Symbiotic Relationship: 

We put out bird food and suet for them in the winter which helps keep the yearly birds around. Our relationship with the birds is symbiotic in as much as we provide good habitat and food for them and they keep our insect population under control. During this time of year we do not cut any standing trees for fear of knocking a nest from adjoining trees. Most of the birds are able to hide their nests very well and we don’t want to disturb their nesting activity that we may fail to observe. 

Learning From The Birds:

We have also learned many valuable lessons from observing the birds and their activity. Their aerobatics when after flying insects are amazing to watch. The level of care they provide the young chicks is impressive. They force them from the nest by stopping/slowing their feeding and the young birds then fly off to be on their own. The parents will stay with them for a few days to make sure they can take care of themselves before sending them off into the world to fend for themselves. The chickadees will take turns in the winter taking one sunflower seed at a time where rosy finches swarm the feeder in large numbers that restricts their getting adequate food.  

How Humans Can Be Quickly Trained: 

With the exception of the fly catchers who nest by a door we use regularly most birds will fight to protect their nest. The fly catchers are used to us and they just watch us as we go in and out of their area. When the feeder runs out of sunflower seed in the winter the chickadees will come and light near us and chirp until we refill the feeder. Sometimes the nuthatches will do the same. They can be quite persistent until they get more food; it didn’t take long to train us.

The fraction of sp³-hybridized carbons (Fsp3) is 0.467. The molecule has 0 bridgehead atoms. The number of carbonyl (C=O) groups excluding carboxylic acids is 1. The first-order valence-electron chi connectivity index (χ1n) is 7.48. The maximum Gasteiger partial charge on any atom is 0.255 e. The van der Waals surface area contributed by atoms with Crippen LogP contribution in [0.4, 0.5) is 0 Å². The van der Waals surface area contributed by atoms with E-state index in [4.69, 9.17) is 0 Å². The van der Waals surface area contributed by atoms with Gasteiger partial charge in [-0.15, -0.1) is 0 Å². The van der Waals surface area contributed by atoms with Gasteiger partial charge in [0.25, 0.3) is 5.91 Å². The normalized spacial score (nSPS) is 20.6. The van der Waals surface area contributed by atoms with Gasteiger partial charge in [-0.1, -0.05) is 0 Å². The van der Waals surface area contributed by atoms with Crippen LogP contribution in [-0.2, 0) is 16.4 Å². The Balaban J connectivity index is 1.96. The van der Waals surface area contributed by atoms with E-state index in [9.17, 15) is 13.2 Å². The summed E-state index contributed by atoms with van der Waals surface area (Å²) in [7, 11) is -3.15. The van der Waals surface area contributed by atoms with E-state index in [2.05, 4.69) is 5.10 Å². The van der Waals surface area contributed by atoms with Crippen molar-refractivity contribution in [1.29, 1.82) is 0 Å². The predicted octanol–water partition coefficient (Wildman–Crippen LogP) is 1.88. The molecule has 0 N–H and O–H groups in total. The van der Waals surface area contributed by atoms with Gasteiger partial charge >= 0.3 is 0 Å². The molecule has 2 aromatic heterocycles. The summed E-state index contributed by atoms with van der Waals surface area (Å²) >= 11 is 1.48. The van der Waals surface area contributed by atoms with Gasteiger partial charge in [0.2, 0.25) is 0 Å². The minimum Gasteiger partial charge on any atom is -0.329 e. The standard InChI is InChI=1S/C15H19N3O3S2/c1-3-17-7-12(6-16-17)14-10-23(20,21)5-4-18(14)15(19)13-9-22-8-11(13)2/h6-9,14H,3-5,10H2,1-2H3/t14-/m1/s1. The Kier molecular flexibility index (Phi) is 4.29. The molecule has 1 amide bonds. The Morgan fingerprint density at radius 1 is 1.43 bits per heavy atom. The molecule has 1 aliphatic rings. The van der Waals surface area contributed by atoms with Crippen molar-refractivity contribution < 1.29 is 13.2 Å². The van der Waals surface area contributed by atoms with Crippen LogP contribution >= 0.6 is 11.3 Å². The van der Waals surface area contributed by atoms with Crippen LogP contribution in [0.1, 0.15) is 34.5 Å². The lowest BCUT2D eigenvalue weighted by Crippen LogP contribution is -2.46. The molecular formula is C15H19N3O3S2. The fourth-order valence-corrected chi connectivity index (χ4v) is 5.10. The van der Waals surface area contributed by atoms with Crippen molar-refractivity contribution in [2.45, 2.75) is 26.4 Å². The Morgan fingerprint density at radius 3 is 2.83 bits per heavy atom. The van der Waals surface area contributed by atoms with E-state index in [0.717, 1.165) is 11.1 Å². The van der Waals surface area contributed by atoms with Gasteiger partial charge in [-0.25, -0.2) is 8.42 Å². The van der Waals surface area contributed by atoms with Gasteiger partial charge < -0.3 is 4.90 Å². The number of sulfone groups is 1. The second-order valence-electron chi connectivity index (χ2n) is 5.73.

Avid Bird Watchers:

I have friends who are avid bird watchers and go in groups to watch, photo and catalog various birds. We are just regular homesteaders  who tend to watch the birds as we perform our tasks outside. Like any species, watching them in their normal activities is educational and informative. We are especially impressed by their exhausting care of the young birds.

Bird Songs All Day Long: 

Perhaps it is because we are mostly isolated that we derive so much entertainment by observing the birds. Now that their habitat is more constricted we are seeing many more than usual. We had previously attracted birds to our property but because of the wildfire we now have far more than we could have ever imagined. Their early morning songs are a beautiful way to wake up and they continue the songs throughout the day. 

For more on Bruce and Carol McElmurray and their longtime dog Bozwell please go to their personal blog site at:www.brucecarolcabin.blogspot.com


All MOTHER EARTH NEWS community bloggers have agreed to follow our Blogging Guidelines, and they are responsible for the accuracy of their posts. To learn more about the author of this post, click on their byline link at the top of the page.